Coinbase to Leave the US?
The News: Coinbase has been vocal in the past few weeks about the need for a robust regulatory framework and then this week announced its launching a new off-shore crypto exchange. Read the latest Press Release here.
Coinbase to Leave the US?
Analyst Take: Coinbase is a cryptocurrency exchange platform currently based in San Francisco, California. Founded in 2012, Coinbase allows users to buy, sell, and store a variety of cryptocurrencies, including Bitcoin, Ethereum, and Litecoin. It has since expanded its offerings to include services such as staking, lending, and trading, as well as a mobile wallet app. Coinbase is known for its user-friendly interface and has become one of the most popular platforms for buying and selling cryptocurrencies globally.
Coinbase on their blog, and via Brian Armstrong the CEOs Twitter feed, have stated that they are requesting “reasonable” cryptocurrency regulations from the Securities and Exchange Commission (SEC), and in return, they received a ‘Wells’ notice on an undefined portion of the company’s listed digital assets, the staking service Coinbase Earn, Coinbase Prime and Coinbase Wallet. A Wells Notice is a letter that the SEC sends to individuals or firms when it is planning to bring an enforcement action against them. It is named after John A. Wells, the chair of an SEC advisory committee that recommended the procedure in 1972. The notice provides the recipient with a general description of the charges that the SEC is considering and gives them an opportunity to respond in writing before any formal action is taken. The recipient’s response is known as a “Wells submission” and can be used to persuade the SEC not to file charges or to file less severe charges.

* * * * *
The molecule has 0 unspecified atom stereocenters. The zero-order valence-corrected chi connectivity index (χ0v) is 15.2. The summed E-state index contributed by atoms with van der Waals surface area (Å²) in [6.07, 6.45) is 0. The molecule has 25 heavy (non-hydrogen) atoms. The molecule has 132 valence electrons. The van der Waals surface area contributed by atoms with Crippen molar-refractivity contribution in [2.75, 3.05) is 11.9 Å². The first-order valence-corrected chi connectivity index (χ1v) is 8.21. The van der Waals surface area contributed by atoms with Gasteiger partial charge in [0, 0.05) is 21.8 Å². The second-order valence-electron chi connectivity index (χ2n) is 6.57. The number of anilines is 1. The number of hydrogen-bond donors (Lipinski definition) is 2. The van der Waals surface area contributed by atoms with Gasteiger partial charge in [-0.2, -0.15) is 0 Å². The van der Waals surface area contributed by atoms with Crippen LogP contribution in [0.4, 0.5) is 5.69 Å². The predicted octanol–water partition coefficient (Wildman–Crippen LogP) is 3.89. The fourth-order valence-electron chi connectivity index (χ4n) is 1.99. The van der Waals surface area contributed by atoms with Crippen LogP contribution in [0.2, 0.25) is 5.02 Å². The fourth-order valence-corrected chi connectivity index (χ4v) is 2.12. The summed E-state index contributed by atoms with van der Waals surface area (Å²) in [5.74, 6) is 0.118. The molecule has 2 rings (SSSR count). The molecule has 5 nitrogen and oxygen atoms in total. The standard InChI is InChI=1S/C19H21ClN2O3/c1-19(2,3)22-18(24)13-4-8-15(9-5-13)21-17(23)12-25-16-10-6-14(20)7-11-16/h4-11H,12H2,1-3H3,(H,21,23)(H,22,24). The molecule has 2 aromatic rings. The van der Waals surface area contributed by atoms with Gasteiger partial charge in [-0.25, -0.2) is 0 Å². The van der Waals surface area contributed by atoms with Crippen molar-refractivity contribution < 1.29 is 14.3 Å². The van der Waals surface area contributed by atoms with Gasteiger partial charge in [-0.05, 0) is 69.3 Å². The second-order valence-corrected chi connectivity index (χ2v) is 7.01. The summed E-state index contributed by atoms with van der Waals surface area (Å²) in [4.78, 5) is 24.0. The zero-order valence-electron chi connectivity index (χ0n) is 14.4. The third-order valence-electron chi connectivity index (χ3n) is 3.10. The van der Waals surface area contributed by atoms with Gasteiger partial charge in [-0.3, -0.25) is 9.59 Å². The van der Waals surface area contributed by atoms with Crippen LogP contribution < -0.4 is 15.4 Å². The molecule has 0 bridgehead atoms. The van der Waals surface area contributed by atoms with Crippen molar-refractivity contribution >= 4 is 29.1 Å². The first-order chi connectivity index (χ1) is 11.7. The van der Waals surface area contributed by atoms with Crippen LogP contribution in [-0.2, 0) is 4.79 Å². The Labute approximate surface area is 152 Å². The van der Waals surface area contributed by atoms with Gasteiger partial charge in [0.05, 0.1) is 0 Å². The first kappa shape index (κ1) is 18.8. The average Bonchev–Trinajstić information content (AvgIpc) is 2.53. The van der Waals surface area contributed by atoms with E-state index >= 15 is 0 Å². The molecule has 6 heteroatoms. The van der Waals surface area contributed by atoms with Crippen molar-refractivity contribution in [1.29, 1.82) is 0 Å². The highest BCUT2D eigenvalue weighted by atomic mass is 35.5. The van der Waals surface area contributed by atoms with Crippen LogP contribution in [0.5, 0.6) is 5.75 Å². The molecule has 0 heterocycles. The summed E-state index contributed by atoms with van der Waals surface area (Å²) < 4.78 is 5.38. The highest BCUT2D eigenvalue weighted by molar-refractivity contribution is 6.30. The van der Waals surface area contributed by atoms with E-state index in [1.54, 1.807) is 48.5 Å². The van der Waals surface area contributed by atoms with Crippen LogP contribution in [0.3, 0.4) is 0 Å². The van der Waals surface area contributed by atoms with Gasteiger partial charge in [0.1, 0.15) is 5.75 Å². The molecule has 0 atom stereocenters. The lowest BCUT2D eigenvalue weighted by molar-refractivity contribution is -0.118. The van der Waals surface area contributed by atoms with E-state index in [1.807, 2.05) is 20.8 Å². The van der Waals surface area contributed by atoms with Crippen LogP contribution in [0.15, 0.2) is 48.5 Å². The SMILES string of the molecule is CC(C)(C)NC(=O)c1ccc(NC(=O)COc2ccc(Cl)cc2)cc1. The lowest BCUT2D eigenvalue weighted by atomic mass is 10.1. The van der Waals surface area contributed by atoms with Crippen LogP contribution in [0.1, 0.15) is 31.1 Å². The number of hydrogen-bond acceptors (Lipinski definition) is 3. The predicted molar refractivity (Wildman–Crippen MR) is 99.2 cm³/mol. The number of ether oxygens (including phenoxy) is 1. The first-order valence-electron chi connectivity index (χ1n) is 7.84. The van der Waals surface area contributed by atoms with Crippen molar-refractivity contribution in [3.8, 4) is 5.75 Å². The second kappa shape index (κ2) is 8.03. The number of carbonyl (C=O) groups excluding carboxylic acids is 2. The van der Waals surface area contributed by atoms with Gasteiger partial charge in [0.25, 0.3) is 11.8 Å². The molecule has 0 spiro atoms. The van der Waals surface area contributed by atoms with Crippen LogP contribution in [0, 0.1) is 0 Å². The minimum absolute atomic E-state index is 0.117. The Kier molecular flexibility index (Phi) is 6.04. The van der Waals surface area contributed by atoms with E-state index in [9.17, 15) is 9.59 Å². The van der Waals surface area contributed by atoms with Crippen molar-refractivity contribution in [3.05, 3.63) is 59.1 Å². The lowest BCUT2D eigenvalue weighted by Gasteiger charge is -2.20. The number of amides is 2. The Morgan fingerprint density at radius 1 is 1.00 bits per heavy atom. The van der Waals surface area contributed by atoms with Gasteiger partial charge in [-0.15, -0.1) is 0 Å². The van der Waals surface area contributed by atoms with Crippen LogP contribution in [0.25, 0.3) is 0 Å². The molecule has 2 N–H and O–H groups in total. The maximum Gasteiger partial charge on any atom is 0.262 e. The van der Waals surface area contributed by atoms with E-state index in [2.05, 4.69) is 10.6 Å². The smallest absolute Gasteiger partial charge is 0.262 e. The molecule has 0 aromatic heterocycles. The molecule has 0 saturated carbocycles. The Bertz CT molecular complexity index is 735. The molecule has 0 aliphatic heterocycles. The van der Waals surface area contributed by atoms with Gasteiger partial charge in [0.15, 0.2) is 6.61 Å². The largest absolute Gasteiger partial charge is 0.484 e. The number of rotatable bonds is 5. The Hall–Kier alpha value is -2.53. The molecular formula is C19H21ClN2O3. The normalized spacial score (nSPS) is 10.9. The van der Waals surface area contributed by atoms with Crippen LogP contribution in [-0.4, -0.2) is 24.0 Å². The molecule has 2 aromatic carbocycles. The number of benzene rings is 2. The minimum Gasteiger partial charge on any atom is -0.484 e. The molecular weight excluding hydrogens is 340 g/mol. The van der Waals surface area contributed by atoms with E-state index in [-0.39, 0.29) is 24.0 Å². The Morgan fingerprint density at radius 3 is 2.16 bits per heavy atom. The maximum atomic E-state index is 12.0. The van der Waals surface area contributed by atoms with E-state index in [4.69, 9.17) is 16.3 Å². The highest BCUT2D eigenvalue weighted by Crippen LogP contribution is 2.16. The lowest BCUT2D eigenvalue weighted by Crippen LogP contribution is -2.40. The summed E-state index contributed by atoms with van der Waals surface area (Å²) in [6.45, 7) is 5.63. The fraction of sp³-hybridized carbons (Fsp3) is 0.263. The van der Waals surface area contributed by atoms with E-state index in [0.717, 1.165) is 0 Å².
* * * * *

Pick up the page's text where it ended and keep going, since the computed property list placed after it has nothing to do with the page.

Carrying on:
Coinbase’s position is that they are confident in the legality of their assets and services, and if needed, would welcome a legal process to provide clarity on this matter. Coinbase has gone further and stated that they believe that regulations are necessary to protect consumers and that cryptocurrency regulations need to be fair, transparent, and based on a clear set of legal standards. They explained that they had asked the SEC to create a “safe harbor” for cryptocurrency startups, allowing them to develop their products without fear of legal repercussions.
The SEC’s response to Coinbase’s request included a letter from SEC Chairman Gary Gensler, in which he laid out his views on the cryptocurrency industry and outlined the SEC’s priorities in regulating the industry. Gensler wrote that the SEC’s focus is on investor protection and that they will be looking to regulate cryptocurrency exchanges, stablecoins, and decentralized finance (DeFi) platforms. Gensler also noted that the SEC will be working with Congress to develop new regulations for the industry. Gensler looking to regulate this on behalf of the SEC is also contentious, with the jurisdiction falling between the SEC and CFTC. The Chair of the CFTC recently testified to Congress that Ethereum is a commodity. Then-CFTC Commissioner Brian D. Quintenz has said that “the SEC has no authority over pure commodities or their trading venues, whether those commodities are wheat, gold, oil…or crypto assets.” The current SEC Chair recently opined that perhaps BTC is the only digital asset commodity, which is entirely at odds with CFTC’s position. Confusion reigns.
Many in the industry, Coinbase included, are looking for clear regulatory clarity for the US cryptocurrency industry. While many Crypto maximalists abhor regulation and see the whole crypto movement as the anthesis to regulation, many organizations are looking for ways to keep innovation onshore in the US.
However, Coinbase also acknowledged that there are still many questions that need to be answered about the SEC’s approach to regulating the industry. They wrote that they will be working with the SEC and other industry players to address these questions and ensure that the regulations are fair and effective.
Overall, Coinbase’s position highlights the importance of regulation in the cryptocurrency industry and the need for clear, transparent rules that protect consumers while allowing for innovation and growth. The SEC’s response provides a framework for the agency’s approach to regulating the industry, and while there are still many questions to be answered, Coinbase sees significant challenges regarding regulatory body jurisdiction and the speed at which clear regulations are being put in place.